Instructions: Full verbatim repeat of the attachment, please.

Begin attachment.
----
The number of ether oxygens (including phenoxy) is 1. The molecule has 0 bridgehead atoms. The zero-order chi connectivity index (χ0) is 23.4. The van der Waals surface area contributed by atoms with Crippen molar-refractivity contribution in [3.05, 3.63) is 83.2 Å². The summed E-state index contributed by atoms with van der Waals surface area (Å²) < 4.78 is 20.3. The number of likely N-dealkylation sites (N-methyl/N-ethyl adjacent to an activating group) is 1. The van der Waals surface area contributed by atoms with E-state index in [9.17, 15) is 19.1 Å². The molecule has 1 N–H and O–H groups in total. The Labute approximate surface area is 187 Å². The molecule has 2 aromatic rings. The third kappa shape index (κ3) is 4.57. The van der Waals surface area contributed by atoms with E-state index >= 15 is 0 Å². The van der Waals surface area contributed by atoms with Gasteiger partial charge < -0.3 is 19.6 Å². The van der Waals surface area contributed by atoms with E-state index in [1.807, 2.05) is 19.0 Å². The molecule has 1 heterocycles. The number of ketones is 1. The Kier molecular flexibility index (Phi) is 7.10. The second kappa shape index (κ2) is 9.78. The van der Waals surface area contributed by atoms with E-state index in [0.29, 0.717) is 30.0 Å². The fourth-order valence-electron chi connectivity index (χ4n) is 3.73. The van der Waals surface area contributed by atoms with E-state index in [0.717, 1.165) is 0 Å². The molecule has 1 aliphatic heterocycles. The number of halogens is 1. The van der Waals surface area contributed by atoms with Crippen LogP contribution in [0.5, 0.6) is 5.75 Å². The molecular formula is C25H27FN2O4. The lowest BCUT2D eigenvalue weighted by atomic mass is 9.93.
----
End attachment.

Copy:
The number of ether oxygens (including phenoxy) is 1. The molecule has 0 bridgehead atoms. The zero-order chi connectivity index (χ0) is 23.4. The van der Waals surface area contributed by atoms with Crippen molar-refractivity contribution in [3.05, 3.63) is 83.2 Å². The summed E-state index contributed by atoms with van der Waals surface area (Å²) < 4.78 is 20.3. The number of likely N-dealkylation sites (N-methyl/N-ethyl adjacent to an activating group) is 1. The van der Waals surface area contributed by atoms with E-state index in [9.17, 15) is 19.1 Å². The molecule has 1 N–H and O–H groups in total. The Labute approximate surface area is 187 Å². The molecule has 2 aromatic rings. The third kappa shape index (κ3) is 4.57. The van der Waals surface area contributed by atoms with E-state index >= 15 is 0 Å². The van der Waals surface area contributed by atoms with Gasteiger partial charge < -0.3 is 19.6 Å². The van der Waals surface area contributed by atoms with E-state index in [1.807, 2.05) is 19.0 Å². The molecule has 1 heterocycles. The number of ketones is 1. The Kier molecular flexibility index (Phi) is 7.10. The second kappa shape index (κ2) is 9.78. The van der Waals surface area contributed by atoms with E-state index in [0.29, 0.717) is 30.0 Å². The fourth-order valence-electron chi connectivity index (χ4n) is 3.73. The van der Waals surface area contributed by atoms with E-state index in [0.717, 1.165) is 0 Å². The molecule has 1 aliphatic heterocycles. The number of halogens is 1. The van der Waals surface area contributed by atoms with Crippen LogP contribution in [0.5, 0.6) is 5.75 Å². The molecular formula is C25H27FN2O4. The lowest BCUT2D eigenvalue weighted by atomic mass is 9.93.